Greenland calls on WingtraOne to boost its growing construction industry

Greenland has long relied on the fishing industry to bolster its economy. But it’s looking in other directions to diversify its source of income. Since 2014, a focus on its natural resources has led the country to becoming one of the most interesting mining nations in the years to come. There’s also a growing emphasis on tourism, with two large airport projects in the works.

Mikkel Myrup is a drone operator who runs Nunamaps in Greenland. He’s capturing data with the WingtraOne to show local officials and the construction sector the power of photogrammetry to boost workflows and save money. 

Flying with Wingtra’s RX1R II payload for more than a year now, Myrup said:


WingtraOne makes it easy to retrieve data from large areas, which would be impossible for my company using a rotor drone.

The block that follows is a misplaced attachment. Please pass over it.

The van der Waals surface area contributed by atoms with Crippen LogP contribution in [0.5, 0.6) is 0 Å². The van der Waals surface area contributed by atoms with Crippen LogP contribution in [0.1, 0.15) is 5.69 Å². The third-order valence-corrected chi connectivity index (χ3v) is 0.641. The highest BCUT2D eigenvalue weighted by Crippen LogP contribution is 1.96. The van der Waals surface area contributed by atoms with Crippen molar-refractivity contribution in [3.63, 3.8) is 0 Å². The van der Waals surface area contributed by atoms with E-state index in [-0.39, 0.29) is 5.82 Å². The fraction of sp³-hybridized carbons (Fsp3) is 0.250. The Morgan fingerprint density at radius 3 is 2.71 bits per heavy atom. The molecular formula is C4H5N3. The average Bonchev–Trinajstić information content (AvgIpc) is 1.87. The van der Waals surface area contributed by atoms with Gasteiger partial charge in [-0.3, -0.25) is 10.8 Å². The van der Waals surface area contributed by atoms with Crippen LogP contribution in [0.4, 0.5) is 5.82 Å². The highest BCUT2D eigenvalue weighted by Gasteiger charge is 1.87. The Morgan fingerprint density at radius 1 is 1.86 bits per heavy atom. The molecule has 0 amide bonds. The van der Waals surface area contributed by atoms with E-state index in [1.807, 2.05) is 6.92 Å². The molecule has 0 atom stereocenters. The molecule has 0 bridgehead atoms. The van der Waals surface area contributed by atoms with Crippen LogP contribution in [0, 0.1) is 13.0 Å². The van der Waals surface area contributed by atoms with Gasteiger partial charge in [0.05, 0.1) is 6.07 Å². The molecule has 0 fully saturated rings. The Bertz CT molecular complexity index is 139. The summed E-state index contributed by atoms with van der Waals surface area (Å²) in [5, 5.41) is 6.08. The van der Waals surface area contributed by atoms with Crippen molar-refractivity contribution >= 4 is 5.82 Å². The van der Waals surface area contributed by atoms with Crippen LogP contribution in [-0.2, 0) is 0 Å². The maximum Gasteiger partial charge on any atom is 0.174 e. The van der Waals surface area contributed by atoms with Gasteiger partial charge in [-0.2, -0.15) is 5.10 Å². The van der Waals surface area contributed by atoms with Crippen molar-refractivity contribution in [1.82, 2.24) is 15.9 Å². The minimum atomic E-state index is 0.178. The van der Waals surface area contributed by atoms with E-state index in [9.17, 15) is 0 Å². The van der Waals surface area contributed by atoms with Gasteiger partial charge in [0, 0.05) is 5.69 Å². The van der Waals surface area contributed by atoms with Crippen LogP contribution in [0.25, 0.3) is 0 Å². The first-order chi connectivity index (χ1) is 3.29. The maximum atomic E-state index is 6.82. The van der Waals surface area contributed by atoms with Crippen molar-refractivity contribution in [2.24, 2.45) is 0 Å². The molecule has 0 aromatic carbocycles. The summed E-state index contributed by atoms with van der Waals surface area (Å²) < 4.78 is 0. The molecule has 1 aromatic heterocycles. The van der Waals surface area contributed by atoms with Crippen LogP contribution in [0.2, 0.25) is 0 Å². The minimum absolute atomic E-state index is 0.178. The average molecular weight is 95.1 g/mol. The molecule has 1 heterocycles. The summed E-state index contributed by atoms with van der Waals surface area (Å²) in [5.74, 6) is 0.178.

One historical project Myrup flew for the National Museum of Greenland documents a prehistoric hunting area, Aasivissuit. For this, he covered nearly 2000 ha (5000 ac) in six flights for an average GSD of 4.98 cm (2 in). 

As photogrammetry gains traction, he’s getting busier with construction jobs.

“Wingtra’s PPK-system and high-resolution sensor provides me with the consistent precision needed to produce high-quality sub-cm GSD, and less than 3 cm final (X,Y) accuracy data for my construction clients,” Myrup said.

For another example of Myrup’s work with WingtraOne, check out this video featuring a mapping project for the national museum to document the abandoned mining town of Qullissat.

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